Linwood Foot Doctor
 
 

New Smart Toe® Technology Available for Correction of Hammertoes.

Correction achieved without external wires or screws.

In cases when the Hammer Toe deformity has become rigid, surgery can be the best alternative for relief of pain and discomfort. Any serious discussion of surgery options should include the Smart Toe®, which offers specific advantages.

  • Compressive feature reduces healing time. The Smart Toe® uses temperature-activated memory to expand its width and shorten its length securing the implant in place during healing.

  • One-piece implant (no "connection" required). Some Hammer Toe implants are two-pieces that must be "coupled" during surgery. These can be awkward to connect and also run the risk of disconnecting or even rotating in place.

  • No post-op (after surgery) implant exposure. Some surgical solutions rely on pins and wires to hold your toe bones in place for up to six weeks during the healing process. The wires extending out of the ends of your toes can very uncomfortable. And the open wound can lead to "pin tract" infection requiring additional treatment and further complicating your recovery period.

  • No healthy joint disruption. In many other surgical solutions, your surgeon insert pins and/or wires through the open end of your toes... so all bones of the toes are affected, even if only the second and third joints require treatment.

  • Shape resists rotation. The Smart Toe®'s flat, lateral design resists rotation that may occur with K-wire and other cylindrical solutions. Unplanned rotation can complicate the healing/fusion of the bone.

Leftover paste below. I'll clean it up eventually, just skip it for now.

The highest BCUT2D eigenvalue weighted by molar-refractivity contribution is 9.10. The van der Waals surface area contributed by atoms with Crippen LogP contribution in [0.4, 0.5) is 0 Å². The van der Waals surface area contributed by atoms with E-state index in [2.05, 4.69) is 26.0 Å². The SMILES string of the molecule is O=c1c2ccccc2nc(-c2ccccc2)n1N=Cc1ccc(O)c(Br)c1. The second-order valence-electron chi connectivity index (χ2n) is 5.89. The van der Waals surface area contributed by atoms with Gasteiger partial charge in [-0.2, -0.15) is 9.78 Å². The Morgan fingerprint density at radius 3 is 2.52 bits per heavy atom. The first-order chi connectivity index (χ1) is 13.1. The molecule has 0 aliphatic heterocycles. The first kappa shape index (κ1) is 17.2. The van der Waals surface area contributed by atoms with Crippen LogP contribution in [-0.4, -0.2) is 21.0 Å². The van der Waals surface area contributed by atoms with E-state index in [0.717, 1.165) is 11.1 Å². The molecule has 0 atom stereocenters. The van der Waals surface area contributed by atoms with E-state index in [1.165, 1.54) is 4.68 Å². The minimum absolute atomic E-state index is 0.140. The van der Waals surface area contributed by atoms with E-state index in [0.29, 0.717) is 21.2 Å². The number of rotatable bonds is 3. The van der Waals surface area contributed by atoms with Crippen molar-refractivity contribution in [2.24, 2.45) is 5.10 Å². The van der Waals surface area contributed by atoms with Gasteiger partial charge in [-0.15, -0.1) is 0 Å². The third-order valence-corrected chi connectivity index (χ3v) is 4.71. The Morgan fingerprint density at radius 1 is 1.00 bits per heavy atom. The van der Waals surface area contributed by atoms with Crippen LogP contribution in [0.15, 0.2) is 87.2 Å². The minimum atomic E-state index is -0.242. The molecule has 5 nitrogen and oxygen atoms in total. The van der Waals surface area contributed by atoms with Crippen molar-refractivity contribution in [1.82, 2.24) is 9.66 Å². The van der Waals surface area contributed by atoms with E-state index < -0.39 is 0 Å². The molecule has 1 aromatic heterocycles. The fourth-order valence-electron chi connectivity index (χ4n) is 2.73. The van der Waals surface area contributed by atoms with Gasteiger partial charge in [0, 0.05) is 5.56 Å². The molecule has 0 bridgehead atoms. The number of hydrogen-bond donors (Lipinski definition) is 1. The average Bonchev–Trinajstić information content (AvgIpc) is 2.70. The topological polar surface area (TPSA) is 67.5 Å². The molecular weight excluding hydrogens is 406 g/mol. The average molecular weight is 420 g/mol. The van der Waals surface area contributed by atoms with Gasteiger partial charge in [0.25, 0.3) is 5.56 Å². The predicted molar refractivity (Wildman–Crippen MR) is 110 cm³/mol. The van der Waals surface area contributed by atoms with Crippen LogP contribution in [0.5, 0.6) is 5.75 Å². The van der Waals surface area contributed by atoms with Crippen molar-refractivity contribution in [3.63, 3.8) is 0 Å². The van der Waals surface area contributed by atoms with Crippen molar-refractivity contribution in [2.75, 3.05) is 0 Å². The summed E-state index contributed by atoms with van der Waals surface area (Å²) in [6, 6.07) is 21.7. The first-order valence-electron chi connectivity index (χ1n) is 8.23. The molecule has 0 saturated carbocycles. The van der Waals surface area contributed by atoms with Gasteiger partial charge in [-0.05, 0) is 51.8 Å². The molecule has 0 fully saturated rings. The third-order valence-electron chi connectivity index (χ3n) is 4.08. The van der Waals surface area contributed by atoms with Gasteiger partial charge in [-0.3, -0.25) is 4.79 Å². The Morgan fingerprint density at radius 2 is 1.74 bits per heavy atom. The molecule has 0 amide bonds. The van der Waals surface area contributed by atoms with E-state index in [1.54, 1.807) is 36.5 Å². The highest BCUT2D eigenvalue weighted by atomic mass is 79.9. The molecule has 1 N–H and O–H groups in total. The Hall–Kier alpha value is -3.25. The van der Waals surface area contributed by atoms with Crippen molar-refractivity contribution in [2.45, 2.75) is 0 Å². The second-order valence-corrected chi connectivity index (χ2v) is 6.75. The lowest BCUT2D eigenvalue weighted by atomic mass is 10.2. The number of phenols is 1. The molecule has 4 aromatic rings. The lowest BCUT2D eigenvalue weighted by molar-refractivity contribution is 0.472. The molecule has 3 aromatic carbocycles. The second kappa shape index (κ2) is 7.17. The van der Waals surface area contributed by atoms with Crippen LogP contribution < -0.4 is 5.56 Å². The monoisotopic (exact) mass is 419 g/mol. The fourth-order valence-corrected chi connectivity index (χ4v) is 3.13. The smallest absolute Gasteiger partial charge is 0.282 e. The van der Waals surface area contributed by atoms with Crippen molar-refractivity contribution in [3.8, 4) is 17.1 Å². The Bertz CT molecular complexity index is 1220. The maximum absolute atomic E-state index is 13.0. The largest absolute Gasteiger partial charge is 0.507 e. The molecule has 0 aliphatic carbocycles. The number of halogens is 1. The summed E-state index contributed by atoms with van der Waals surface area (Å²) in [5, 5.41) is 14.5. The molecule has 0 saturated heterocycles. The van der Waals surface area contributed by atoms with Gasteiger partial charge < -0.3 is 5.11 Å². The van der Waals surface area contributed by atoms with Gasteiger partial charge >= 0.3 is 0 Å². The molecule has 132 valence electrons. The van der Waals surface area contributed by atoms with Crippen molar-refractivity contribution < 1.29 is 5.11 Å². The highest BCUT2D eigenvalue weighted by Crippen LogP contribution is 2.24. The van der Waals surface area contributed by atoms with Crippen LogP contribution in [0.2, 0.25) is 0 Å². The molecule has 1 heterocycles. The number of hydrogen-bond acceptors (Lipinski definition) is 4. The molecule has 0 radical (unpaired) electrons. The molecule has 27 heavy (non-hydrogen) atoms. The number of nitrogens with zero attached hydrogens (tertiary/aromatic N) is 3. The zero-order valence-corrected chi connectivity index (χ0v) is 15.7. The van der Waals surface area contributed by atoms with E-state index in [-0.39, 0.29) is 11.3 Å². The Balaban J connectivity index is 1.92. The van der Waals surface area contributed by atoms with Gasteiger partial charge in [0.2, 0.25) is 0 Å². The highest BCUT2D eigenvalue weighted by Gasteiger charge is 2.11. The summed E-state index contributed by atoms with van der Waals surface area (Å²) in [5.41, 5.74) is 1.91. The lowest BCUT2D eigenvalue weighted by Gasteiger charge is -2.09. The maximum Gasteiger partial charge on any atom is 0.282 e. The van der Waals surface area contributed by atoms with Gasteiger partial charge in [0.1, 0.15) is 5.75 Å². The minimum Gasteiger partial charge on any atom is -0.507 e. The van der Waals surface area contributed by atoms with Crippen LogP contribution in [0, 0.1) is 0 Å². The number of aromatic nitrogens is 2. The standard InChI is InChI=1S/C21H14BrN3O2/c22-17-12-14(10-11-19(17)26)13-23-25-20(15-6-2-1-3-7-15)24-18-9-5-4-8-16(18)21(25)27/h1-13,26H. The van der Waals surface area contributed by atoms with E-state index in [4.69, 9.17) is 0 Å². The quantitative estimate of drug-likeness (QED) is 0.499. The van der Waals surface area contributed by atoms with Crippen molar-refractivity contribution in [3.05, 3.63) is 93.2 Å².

Memory Enhances Stability and Healing

The goal of corrective surgery is to straighten and align the toe, ensuring the bones fuse in the right position. The Smart Toe® implant helps achieve proper fusion because of the compressive properties made possible by its temperature-activated material, NiTinol alloy. The implant is cooled prior to surgery, and once implanted, body heat expands its width and shortens its length. Expansion secures the implant in place, while the shortening pulls the bones tightly together to encourage the natural fusion process.

Hammertoes involve a contracture deformity at one or more of the joints in the toe. The most common deformity seen involves a flexion contracture at the proximal interphalangeal joint and an extension contracture at the distal interphalangeal joint. There are also isolated deformities of the distal interphalangeal joint known as mallet toe, and dual flexion contractures at the distal and proximal interphalangeal joints known as claw toes. A deformity may also be present at the metatarsophalangeal joint in any of these hammer digit variations.

For rigid deformities, conservative therapy involves accommodation and palliation. Corns that develop from the prominent joint rubbing against shoes can be shaved down, and corn pads and toe spacers can be used to make the person more comfortable. Wider and deeper shoes will also help for many.

Surgical correction of a rigid hammertoe can involve either an arthroplasty or an arthrodesis. Arthroplasty involves cutting some of the bone out of the joint, which creates a wider, more mobile joint. Arthrodesis is a fusion of the joint, which helps to straighten out the toe. The Smart Toe® implant is a newer piece of hardware that helps in arthrodesis procedures.

The Smart Toe® device is placed in the two bones that create the joint, either at the proximal or distal interphalagenal joints of the digit. This allows for a fusion of the joint. The hardware is composed of metal that expands once placed into the body, and keeps a rigid fusion of the joint. They are kept frozen, and heat allows them to expand. Using a Smart Toe® avoids having a pin coming out of the tip of the toe, which can potentially lead to infection or loss of correction at the joint.

View the Smart Toe® Brochure

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